The U.S. Environmental Protection Agency (EPA) announces the posting of the Request for Applications, P3-People, Prosperity and the Planet Award Program, with the goal to research, develop and design solutions to real world challenges involving the overall sustainability of human society. This college student design competition highlights the use of scientific principles in creating innovative projects focused on sustainability. The P3 Award program was developed to foster progress toward the three pillars of sustainability by achieving the mutual goals of improved quality of life, economic prosperity and protection of the planet – people, prosperity, and the planet. The EPA offers the P3 competition in order to respond to the technical needs of the world while moving towards the goal of sustainability.

This year’s P3 RFA includes the following research topics:

  • Energy;
  • Water;
  • Built Environment; and
  • Materials and Chemicals.

Supporting the development of sustainable methods is in line with the Sustainable and Healthy Communities (SHC) Research Program. EPA’s SHC Research Program provides useful science and tools for decision makers at all levels to help communities advance sustainability as well as achieve regulatory compliance. SHC is collaborating with partners to conduct research that will result in science-based knowledge to guide decisions that will better sustain a healthy society and environment in America’s communities. The research is intended for decision-makers at the federal, regional, state and community levels.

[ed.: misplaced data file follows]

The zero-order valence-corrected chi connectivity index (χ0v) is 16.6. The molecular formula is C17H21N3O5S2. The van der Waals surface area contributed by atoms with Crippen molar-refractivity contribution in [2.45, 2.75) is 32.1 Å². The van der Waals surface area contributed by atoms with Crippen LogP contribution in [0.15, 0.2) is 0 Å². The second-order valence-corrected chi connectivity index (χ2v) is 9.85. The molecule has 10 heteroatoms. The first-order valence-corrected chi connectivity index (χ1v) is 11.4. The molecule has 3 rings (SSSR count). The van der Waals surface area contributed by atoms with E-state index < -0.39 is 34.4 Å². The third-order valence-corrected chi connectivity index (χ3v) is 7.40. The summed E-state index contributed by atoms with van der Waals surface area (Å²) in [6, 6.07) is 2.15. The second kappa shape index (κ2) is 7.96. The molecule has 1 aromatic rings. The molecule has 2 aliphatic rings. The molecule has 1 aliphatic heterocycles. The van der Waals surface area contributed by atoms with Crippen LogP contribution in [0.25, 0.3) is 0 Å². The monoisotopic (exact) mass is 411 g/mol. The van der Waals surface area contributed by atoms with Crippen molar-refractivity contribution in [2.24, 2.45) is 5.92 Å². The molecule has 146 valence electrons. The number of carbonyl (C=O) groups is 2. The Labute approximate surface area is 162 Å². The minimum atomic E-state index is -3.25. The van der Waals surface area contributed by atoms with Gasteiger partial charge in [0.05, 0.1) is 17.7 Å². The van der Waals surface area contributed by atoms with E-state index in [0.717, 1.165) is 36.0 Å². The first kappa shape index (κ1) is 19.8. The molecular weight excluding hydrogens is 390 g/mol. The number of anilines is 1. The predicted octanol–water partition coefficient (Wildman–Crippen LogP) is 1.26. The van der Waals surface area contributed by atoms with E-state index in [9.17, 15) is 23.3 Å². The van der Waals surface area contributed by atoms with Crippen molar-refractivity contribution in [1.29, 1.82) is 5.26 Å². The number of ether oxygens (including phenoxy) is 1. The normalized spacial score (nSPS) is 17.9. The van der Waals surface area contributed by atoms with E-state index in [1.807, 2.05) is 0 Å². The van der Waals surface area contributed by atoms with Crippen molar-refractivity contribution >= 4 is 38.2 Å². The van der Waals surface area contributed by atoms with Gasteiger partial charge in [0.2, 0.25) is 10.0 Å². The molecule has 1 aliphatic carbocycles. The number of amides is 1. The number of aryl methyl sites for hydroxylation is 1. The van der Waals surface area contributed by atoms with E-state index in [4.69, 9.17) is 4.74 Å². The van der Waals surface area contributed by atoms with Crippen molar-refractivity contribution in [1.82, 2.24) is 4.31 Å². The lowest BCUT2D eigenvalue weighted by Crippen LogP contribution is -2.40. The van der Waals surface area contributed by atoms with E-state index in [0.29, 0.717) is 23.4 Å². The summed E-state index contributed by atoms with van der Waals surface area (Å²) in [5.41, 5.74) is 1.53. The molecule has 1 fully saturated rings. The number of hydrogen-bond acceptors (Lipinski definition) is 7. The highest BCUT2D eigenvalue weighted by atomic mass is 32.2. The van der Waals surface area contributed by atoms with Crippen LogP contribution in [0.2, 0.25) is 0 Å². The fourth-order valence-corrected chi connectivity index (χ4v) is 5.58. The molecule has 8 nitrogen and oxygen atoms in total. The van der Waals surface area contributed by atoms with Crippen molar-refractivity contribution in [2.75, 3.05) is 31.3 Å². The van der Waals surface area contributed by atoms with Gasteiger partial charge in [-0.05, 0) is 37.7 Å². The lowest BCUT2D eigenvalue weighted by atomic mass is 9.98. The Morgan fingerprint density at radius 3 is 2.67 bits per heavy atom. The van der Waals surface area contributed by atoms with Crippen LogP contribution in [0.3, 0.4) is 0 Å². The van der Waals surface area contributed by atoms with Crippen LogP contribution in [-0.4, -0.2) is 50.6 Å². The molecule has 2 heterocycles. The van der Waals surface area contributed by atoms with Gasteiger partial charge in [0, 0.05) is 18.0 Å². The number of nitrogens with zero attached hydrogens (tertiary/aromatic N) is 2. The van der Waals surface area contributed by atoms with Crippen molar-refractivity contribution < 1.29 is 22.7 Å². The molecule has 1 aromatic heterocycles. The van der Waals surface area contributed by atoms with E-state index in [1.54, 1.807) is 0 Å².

Water Connection Charges: A Tool for Encouraging Water-Efficient Growth

Download the document.

As many U.S. communities are struggling to support growing populations with limited water resources, very few of them are utilizing water connection charges to increase water-savvy residential development projects in their communities. So concludes a new report by Western Resource Advocates, Ceres, and the University of North Carolina’s Environmental Finance Center evaluating water connection charges used by 800 public water utilities in Arizona, Colorado, Georgia, North Carolina and Utah.

This first-of-its-kind report entitled Water Connection Charges: A Tool for Encouraging Water-Efficient Growth found that 93% of the fee structures in the Southeastern states and 62% of the fee structures in the Western states used uniform water connection charges for single-family homes that took no account of key factors in influencing the design of a home’s water footprint. As a result, owners of new homes are typically paying the same amount.

Let’s Modernize Our Environmental Laws

Read the full op-ed in the New York Times.

Last week the Environmental Protection Agency unveiled stringent new regulations on smog, and it’s crystal clear the agency has legal authority to impose these rules. The E.P.A. also recently announced an initiative to reduce greenhouse gases from power plants, though its legal authority to regulate emissions that cause global warming is murky. Some states will sue to block the plan; years of litigation may be in the offing.

Here’s the rub. Smog has been decreasing steadily, down 18 percent since 2000 and 33 percent since 1980. Greenhouse-gas accumulation in the atmosphere is increasing steadily. Yet perversely, the federal government has a well-defined authority to act on the environmental issue that’s getting better, but not on the one that’s getting worse.

Our major environmental laws are a generation or more out of date — written for conditions of the past, not the present.